GREENE: Is Congress likely to go for these kinds of measures?
ORDOÑEZ: Well, members of Congress have spoken at least twice with the Treasury secretary. They've discussed the payroll tax opportunity and all their economic measures that would involve congressional assistance. The reality is the administration has really received little buy-in from Democrats and even some Senate Republicans.
You know, the big question is, how will the administration pay for something so expensive as the suspension of payroll taxes? And House Democrats - well, they introduced their own bill late last night to combat the economic impacts of the virus, and that could be voted on as early as today. It includes free coronavirus testing, paid emergency leave for workers and, really, help for states overburdened by Medicaid costs.
GREENE: Quite a moment for both the White House and Congress to figure out what to do here. NPR White House correspondent Franco Ordoñez, thanks so much.
ORDOÑEZ: Thank you.
MARTIN: All right. So the president's ban on travel from Europe seemed to catch some European leaders by surprise. Many people across Europe are waking up to this news this morning.
GREENE: And let's get to some of that reaction. We have NPR's Rob Schmitz with us from Berlin. And, Rob, how has this news been landing there?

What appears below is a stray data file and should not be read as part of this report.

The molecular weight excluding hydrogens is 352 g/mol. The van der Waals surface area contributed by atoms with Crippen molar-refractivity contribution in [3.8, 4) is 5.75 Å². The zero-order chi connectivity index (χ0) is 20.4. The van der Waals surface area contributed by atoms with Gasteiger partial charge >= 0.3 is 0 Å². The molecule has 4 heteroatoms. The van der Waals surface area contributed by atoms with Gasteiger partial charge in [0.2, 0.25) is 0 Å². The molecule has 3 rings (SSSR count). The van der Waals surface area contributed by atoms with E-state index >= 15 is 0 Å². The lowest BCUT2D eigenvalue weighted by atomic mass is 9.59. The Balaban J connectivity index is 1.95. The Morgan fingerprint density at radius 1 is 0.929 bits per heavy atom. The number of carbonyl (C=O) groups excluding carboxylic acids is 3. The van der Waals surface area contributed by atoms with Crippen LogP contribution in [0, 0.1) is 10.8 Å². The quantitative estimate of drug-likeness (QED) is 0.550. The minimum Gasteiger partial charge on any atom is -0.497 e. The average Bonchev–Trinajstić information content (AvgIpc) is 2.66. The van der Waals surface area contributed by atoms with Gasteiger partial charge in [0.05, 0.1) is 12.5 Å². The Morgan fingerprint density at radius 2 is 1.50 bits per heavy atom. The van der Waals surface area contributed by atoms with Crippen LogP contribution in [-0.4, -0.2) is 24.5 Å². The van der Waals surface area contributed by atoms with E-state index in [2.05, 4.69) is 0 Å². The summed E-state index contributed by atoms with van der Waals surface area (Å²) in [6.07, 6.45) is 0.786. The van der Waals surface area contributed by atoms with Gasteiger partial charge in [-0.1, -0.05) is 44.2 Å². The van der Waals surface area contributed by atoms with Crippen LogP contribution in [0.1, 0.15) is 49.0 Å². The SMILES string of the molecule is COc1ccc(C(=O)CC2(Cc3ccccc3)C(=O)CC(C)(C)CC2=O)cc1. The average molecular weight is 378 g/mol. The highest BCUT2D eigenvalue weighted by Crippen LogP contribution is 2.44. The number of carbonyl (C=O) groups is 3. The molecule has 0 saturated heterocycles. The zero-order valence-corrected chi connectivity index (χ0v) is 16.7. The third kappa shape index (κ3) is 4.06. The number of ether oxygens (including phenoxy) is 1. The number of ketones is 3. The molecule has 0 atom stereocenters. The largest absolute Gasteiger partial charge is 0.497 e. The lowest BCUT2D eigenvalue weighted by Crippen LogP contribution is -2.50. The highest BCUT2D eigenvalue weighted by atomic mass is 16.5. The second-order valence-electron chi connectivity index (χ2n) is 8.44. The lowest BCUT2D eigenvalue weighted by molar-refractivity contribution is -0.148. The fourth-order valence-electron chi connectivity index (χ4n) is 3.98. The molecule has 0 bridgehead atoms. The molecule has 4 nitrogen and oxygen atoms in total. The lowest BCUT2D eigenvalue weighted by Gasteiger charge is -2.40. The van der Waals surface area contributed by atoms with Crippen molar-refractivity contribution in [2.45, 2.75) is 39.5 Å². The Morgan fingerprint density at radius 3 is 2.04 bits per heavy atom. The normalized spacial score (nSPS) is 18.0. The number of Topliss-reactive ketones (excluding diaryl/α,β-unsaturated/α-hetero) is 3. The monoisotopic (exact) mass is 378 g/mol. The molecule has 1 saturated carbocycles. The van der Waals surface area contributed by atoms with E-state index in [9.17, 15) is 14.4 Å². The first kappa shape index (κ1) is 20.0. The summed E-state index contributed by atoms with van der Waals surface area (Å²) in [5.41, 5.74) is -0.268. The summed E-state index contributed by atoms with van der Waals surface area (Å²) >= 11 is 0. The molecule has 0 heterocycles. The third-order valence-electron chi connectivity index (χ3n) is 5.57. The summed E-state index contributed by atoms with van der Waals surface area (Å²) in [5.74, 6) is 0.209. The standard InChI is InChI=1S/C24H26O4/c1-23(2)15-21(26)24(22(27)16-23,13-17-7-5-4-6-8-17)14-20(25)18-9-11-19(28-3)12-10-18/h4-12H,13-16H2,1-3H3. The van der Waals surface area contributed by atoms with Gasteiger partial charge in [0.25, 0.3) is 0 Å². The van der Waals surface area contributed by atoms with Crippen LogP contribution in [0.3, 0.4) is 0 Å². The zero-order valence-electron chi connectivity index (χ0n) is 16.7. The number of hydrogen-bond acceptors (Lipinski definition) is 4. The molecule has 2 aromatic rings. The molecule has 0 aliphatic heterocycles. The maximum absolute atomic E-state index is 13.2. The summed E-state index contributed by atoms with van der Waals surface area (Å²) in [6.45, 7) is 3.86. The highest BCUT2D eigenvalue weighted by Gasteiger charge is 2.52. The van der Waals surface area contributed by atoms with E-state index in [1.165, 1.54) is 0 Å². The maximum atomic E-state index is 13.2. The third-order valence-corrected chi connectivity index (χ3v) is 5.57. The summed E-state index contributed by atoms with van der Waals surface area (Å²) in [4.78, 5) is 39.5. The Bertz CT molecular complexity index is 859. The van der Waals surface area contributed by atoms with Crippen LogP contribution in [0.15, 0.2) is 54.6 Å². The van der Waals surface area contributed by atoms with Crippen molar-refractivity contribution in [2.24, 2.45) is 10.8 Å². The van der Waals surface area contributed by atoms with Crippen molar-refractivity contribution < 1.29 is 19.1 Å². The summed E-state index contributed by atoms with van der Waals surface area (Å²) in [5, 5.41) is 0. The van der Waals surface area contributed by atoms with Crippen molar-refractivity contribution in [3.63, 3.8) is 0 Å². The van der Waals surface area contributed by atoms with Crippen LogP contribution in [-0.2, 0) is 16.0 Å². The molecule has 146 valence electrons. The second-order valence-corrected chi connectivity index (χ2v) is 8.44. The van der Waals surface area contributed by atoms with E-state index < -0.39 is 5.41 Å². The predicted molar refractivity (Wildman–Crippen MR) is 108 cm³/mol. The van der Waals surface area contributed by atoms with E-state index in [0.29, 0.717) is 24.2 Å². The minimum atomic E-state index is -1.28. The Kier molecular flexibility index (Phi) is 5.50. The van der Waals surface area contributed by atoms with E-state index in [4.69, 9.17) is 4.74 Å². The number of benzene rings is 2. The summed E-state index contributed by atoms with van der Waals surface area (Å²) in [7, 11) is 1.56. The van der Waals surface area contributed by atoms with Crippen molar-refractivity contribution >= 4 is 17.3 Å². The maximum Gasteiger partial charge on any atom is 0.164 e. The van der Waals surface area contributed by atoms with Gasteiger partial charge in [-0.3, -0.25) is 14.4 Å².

ROB SCHMITZ, BYLINE: Yeah, not very well. You know, this impacts 26 European countries with hundreds of millions of people. And what we're hearing from officials here is that they were blindsided and a little baffled by this. European ambassadors to the U.S. are saying the White House gave them no warning about this action despite having been in contact in recent days. There is also a little confusion as to why President Trump has done this when the virus is already spreading among people in the United States. It just seems like it's too little too late. So there is a fair amount of surprise and confusion on this side of the Atlantic about this ban this morning.
GREENE: Well, in terms of the nuts and bolts here, I mean, what exactly does - do these restrictions mean for Europe?
SCHMITZ: Well, you know, there are around 400 flights from Europe to the U.S. per day. So if you stretch that out for the length of this 30-day ban, there will be millions of passengers impacted by this. This will have an historic impact on transatlantic travel.
But, you know, this is also impacting the markets here in Europe. You know, Germany's DAX index has already fallen to its lowest level in five years due to this news. And it's very early in trading today.
GREENE: Well, can we focus a little bit on the country where you are? I mean, German Chancellor Angela Merkel warned that up to 70% of Germans are likely to get this virus if things keep going the way they are, but she didn't take actions. Like, she didn't ban sporting events.
GREENE: She didn't close schools. What does this tell us about her and Germany?
SCHMITZ: You know, Germany, of course, has a tragic history with putting too much power in one leader. And I think this tells us that Merkel has a lot of faith in how her government currently operates. You know, Germany is a federal republic where much of the decision-making powers in situations like this tend to happen on a local level.